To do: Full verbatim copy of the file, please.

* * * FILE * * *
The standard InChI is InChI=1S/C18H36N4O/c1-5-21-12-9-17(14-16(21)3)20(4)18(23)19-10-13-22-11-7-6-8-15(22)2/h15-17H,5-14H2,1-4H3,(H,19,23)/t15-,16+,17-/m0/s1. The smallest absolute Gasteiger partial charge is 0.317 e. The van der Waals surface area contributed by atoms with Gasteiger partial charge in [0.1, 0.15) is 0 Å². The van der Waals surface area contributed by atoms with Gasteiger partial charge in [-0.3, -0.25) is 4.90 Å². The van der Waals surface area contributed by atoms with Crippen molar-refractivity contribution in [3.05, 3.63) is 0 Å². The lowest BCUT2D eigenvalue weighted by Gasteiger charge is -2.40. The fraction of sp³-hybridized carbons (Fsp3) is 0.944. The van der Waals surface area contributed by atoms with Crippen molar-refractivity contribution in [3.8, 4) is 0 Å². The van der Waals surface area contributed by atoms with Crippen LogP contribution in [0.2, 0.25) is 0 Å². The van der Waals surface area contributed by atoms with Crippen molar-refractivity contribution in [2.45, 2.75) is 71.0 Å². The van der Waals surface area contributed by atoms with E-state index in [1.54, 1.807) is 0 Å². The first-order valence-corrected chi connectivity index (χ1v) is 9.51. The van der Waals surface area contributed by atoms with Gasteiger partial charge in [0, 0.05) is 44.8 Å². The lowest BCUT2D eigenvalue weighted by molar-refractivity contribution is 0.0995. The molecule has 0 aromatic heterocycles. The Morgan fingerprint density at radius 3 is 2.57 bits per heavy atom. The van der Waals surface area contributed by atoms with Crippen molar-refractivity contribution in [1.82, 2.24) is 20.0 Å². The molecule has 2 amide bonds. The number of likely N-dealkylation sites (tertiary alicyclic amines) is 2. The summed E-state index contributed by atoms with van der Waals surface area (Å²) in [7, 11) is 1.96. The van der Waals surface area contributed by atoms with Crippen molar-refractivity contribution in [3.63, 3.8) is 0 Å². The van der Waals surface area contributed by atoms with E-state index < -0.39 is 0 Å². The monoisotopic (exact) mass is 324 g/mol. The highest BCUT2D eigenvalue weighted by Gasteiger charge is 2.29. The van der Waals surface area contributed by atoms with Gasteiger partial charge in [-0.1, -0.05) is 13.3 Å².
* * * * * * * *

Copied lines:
The standard InChI is InChI=1S/C18H36N4O/c1-5-21-12-9-17(14-16(21)3)20(4)18(23)19-10-13-22-11-7-6-8-15(22)2/h15-17H,5-14H2,1-4H3,(H,19,23)/t15-,16+,17-/m0/s1. The smallest absolute Gasteiger partial charge is 0.317 e. The van der Waals surface area contributed by atoms with Gasteiger partial charge in [0.1, 0.15) is 0 Å². The van der Waals surface area contributed by atoms with Gasteiger partial charge in [-0.3, -0.25) is 4.90 Å². The van der Waals surface area contributed by atoms with Crippen molar-refractivity contribution in [3.05, 3.63) is 0 Å². The lowest BCUT2D eigenvalue weighted by Gasteiger charge is -2.40. The fraction of sp³-hybridized carbons (Fsp3) is 0.944. The van der Waals surface area contributed by atoms with Crippen molar-refractivity contribution in [3.8, 4) is 0 Å². The van der Waals surface area contributed by atoms with Crippen LogP contribution in [0.2, 0.25) is 0 Å². The van der Waals surface area contributed by atoms with Crippen molar-refractivity contribution in [2.45, 2.75) is 71.0 Å². The van der Waals surface area contributed by atoms with E-state index in [1.54, 1.807) is 0 Å². The first-order valence-corrected chi connectivity index (χ1v) is 9.51. The van der Waals surface area contributed by atoms with Gasteiger partial charge in [0, 0.05) is 44.8 Å². The lowest BCUT2D eigenvalue weighted by molar-refractivity contribution is 0.0995. The molecule has 0 aromatic heterocycles. The Morgan fingerprint density at radius 3 is 2.57 bits per heavy atom. The van der Waals surface area contributed by atoms with Crippen molar-refractivity contribution in [1.82, 2.24) is 20.0 Å². The molecule has 2 amide bonds. The number of likely N-dealkylation sites (tertiary alicyclic amines) is 2. The summed E-state index contributed by atoms with van der Waals surface area (Å²) in [7, 11) is 1.96. The van der Waals surface area contributed by atoms with Crippen molar-refractivity contribution in [3.63, 3.8) is 0 Å². The van der Waals surface area contributed by atoms with E-state index < -0.39 is 0 Å². The monoisotopic (exact) mass is 324 g/mol. The highest BCUT2D eigenvalue weighted by Gasteiger charge is 2.29. The van der Waals surface area contributed by atoms with Gasteiger partial charge in [-0.1, -0.05) is 13.3 Å².